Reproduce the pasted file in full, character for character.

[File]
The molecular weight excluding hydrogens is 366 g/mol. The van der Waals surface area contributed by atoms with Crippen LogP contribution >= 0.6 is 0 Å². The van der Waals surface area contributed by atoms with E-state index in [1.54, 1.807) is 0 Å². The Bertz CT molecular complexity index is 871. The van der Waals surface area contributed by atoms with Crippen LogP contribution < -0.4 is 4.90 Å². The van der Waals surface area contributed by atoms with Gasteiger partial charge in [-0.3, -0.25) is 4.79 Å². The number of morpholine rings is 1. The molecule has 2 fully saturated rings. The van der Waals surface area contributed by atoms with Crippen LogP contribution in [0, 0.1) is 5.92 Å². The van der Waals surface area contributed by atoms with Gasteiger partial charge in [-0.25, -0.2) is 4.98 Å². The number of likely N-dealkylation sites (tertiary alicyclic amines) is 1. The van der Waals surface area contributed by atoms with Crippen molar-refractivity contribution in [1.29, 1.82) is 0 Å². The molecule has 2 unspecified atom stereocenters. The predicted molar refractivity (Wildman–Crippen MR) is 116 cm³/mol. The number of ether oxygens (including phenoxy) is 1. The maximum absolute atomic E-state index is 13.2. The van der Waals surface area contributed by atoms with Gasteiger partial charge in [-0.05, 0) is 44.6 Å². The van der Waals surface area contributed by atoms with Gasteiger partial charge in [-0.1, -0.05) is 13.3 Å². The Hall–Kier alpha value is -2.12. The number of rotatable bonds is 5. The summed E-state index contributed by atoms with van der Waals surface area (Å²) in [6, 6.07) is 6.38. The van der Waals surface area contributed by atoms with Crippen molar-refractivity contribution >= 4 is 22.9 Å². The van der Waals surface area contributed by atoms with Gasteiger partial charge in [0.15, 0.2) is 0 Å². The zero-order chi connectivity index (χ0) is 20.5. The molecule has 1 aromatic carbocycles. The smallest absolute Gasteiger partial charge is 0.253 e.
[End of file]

The molecular weight excluding hydrogens is 366 g/mol. The van der Waals surface area contributed by atoms with Crippen LogP contribution >= 0.6 is 0 Å². The van der Waals surface area contributed by atoms with E-state index in [1.54, 1.807) is 0 Å². The Bertz CT molecular complexity index is 871. The van der Waals surface area contributed by atoms with Crippen LogP contribution < -0.4 is 4.90 Å². The van der Waals surface area contributed by atoms with Gasteiger partial charge in [-0.3, -0.25) is 4.79 Å². The number of morpholine rings is 1. The molecule has 2 fully saturated rings. The van der Waals surface area contributed by atoms with Crippen LogP contribution in [0, 0.1) is 5.92 Å². The van der Waals surface area contributed by atoms with Gasteiger partial charge in [-0.25, -0.2) is 4.98 Å². The number of likely N-dealkylation sites (tertiary alicyclic amines) is 1. The van der Waals surface area contributed by atoms with Crippen molar-refractivity contribution in [1.29, 1.82) is 0 Å². The molecule has 2 unspecified atom stereocenters. The predicted molar refractivity (Wildman–Crippen MR) is 116 cm³/mol. The number of ether oxygens (including phenoxy) is 1. The maximum absolute atomic E-state index is 13.2. The van der Waals surface area contributed by atoms with Gasteiger partial charge in [-0.05, 0) is 44.6 Å². The van der Waals surface area contributed by atoms with Gasteiger partial charge in [-0.1, -0.05) is 13.3 Å². The Hall–Kier alpha value is -2.12. The number of rotatable bonds is 5. The summed E-state index contributed by atoms with van der Waals surface area (Å²) in [6, 6.07) is 6.38. The van der Waals surface area contributed by atoms with Crippen molar-refractivity contribution >= 4 is 22.9 Å². The van der Waals surface area contributed by atoms with Gasteiger partial charge in [0.15, 0.2) is 0 Å². The zero-order chi connectivity index (χ0) is 20.5. The molecule has 1 aromatic carbocycles. The smallest absolute Gasteiger partial charge is 0.253 e.